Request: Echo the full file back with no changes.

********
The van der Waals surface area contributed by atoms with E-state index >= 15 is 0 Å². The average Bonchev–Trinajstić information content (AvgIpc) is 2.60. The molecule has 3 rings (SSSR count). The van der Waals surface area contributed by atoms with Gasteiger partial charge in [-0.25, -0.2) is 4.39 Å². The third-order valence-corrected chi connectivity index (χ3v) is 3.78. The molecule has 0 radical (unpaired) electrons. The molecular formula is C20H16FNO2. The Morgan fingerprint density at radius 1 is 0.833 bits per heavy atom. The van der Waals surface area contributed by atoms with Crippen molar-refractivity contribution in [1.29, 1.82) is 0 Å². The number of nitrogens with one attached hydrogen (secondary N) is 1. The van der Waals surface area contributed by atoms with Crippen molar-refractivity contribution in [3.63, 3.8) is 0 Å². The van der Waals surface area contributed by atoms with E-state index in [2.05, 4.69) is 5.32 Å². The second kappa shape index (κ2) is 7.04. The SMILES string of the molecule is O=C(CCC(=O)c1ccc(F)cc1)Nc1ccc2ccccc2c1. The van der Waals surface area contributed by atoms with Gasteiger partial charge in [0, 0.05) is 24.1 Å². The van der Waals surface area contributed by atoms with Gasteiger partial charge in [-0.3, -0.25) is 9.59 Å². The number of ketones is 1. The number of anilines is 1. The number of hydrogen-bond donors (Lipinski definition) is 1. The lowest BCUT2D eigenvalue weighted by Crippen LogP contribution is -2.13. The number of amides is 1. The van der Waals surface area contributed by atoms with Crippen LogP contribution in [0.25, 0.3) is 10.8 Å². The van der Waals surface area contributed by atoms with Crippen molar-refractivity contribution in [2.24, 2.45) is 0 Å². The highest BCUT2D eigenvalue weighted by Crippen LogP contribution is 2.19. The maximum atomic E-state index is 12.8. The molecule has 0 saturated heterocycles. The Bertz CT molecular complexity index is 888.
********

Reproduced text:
The van der Waals surface area contributed by atoms with E-state index >= 15 is 0 Å². The average Bonchev–Trinajstić information content (AvgIpc) is 2.60. The molecule has 3 rings (SSSR count). The van der Waals surface area contributed by atoms with Gasteiger partial charge in [-0.25, -0.2) is 4.39 Å². The third-order valence-corrected chi connectivity index (χ3v) is 3.78. The molecule has 0 radical (unpaired) electrons. The molecular formula is C20H16FNO2. The Morgan fingerprint density at radius 1 is 0.833 bits per heavy atom. The van der Waals surface area contributed by atoms with Crippen molar-refractivity contribution in [1.29, 1.82) is 0 Å². The number of nitrogens with one attached hydrogen (secondary N) is 1. The van der Waals surface area contributed by atoms with Crippen molar-refractivity contribution in [3.63, 3.8) is 0 Å². The van der Waals surface area contributed by atoms with E-state index in [2.05, 4.69) is 5.32 Å². The second kappa shape index (κ2) is 7.04. The SMILES string of the molecule is O=C(CCC(=O)c1ccc(F)cc1)Nc1ccc2ccccc2c1. The van der Waals surface area contributed by atoms with Gasteiger partial charge in [0, 0.05) is 24.1 Å². The van der Waals surface area contributed by atoms with Gasteiger partial charge in [-0.3, -0.25) is 9.59 Å². The number of ketones is 1. The number of anilines is 1. The number of hydrogen-bond donors (Lipinski definition) is 1. The lowest BCUT2D eigenvalue weighted by Crippen LogP contribution is -2.13. The number of amides is 1. The van der Waals surface area contributed by atoms with Crippen LogP contribution in [0.25, 0.3) is 10.8 Å². The van der Waals surface area contributed by atoms with Crippen molar-refractivity contribution in [2.24, 2.45) is 0 Å². The highest BCUT2D eigenvalue weighted by Crippen LogP contribution is 2.19. The maximum atomic E-state index is 12.8. The molecule has 0 saturated heterocycles. The Bertz CT molecular complexity index is 888.